Or slurp it up in a cup.

The epitome of everything essential to warm the cockles of your heart, this soup is for keeps.

I am sure Kabir had this soup in mind when penning the doha.

Saturday, 8 November 2014

The Baby and the Bathwater

Potato Masala

Do you lob the baby out with the bathwater?

I mean do you pitch peels of potatoes into the garbage bin?

Well, you could just be forsaking a storehouse of nutrients.

Potato skins are loaded with disease-fighting nutrients and healthy weight-friendly fibre. Half the spud’s fibre is in the skin, which is also brimming with potassium and immunity-boosting vitamin C. The skin also contains B vitamins, calcium and is rich in phytochemicals. Potato skin contains no fat, no cholesterol and no sodium.

I hardly ever remember Aai peeling potatoes and this has influenced my cooking. Wherever possible, I don’t peel the potatoes. 

The only time I concede to “peel pressure” is if the peel isn’t very clean or is a bit green.

At other times, for less understandable reasons, I give in to “peer pressure” in presenting a more standard or aesthetically pleasing peeled potato dish.

However, recently – thanks to my foodie uncle, Jayant Mama, I have started using pureed peel in potato preparations and even in the most unexpected dishes.

Needless to say, it allows me to retain both the appearances of the dishes and the advantages of the peel.

I am so sold on my own spiel, that I will have to stop myself from binning the flesh and cooking only with the skin the next time I boil potatoes!

For now, I present my most favourite potato bhaji made with both the skin and flesh.

Do watch out for more recipes with potato peel puree!

Potato Masala

This is the closest I have got to the quintessential masala dosa kind of bhaji from Tajmahal Hotel (Udupi) of my childhood, or the poori-bhaaji type of saagu from Shanbhag Hotel.

Over the years, I have seen restaurants adding peas, tomatoes, carrots and what-have-you to this bhaji, but the beauty of this bhaji is in its simplicity as presented.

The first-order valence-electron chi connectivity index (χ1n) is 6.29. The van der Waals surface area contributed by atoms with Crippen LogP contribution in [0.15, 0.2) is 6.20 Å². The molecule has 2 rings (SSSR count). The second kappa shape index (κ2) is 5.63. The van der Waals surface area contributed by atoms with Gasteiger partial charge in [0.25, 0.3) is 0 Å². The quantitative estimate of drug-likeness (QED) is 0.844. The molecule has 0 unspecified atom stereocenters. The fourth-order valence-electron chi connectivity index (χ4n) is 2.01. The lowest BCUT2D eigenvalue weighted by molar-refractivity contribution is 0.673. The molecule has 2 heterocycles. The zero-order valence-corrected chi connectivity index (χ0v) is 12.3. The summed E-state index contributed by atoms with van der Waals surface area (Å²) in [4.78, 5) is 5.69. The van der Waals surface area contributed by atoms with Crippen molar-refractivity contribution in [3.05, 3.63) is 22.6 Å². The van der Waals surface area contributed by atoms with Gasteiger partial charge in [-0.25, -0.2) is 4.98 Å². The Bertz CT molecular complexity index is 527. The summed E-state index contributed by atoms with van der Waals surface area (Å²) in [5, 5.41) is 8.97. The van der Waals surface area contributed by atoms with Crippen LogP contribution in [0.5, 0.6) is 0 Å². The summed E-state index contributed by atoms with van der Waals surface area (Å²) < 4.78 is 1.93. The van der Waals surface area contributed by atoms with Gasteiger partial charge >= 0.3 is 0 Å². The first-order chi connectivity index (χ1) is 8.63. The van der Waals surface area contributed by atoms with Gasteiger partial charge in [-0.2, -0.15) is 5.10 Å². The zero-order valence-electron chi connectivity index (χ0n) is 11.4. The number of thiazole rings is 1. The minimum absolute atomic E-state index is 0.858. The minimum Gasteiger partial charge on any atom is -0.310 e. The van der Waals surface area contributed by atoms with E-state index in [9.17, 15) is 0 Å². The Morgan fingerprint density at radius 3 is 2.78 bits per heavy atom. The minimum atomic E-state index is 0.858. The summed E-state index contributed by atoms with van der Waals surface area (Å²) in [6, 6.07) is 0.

Potato Masala


500 gms potatoes (I use Desiree or washed white potatoes)
3 tbsp oil
A handful of chopped cashews
1 tsp hulled and split urad dal
1 tbsp chana daal
1 tsp mustard seeds
A few curry leaves
2 large onions, roughly chopped
½ tsp turmeric
2-3 green chillies, finely sliced
2 tsp fresh ginger paste
Salt to taste


Thoroughly brush and wash potatoes and boil until tender. Drain and peel them and set the peel aside. Roughly crumble them with a fork or by hand keeping some bits large. As a child, I used to treat the occasional large lump of potato in a masala dosa as serendipitous bonus. Even that extra-large piece of onion raked out of the recesses of the roll added to the experience.

Heat oil in a pan and when hot, add the chana dal and the urad dal. Stir and fry for a few seconds until the dals turn just a shade darker, then add mustard seeds to splutter. Next, add the chopped cashews and curry leaves and stir-fry for about 30 seconds and then add the chopped onion, chillies and ginger and sauté for a few minutes until the onions are translucent. Take care not to burn the chillies.

Blend the skins into a smooth puree with a cup of water and add it to the onions.
Cook on low heat for about 10 minutes, stirring in between until the onion softens completely. Add salt, a pinch of sugar / sweetener and turmeric and mix well.

Then incorporate the roughly crumbled potatoes into this mixture.

Check adjust the salt and remove from heat.

Serve hot as masala rolled up in a dosa, or with hot puffed pooris.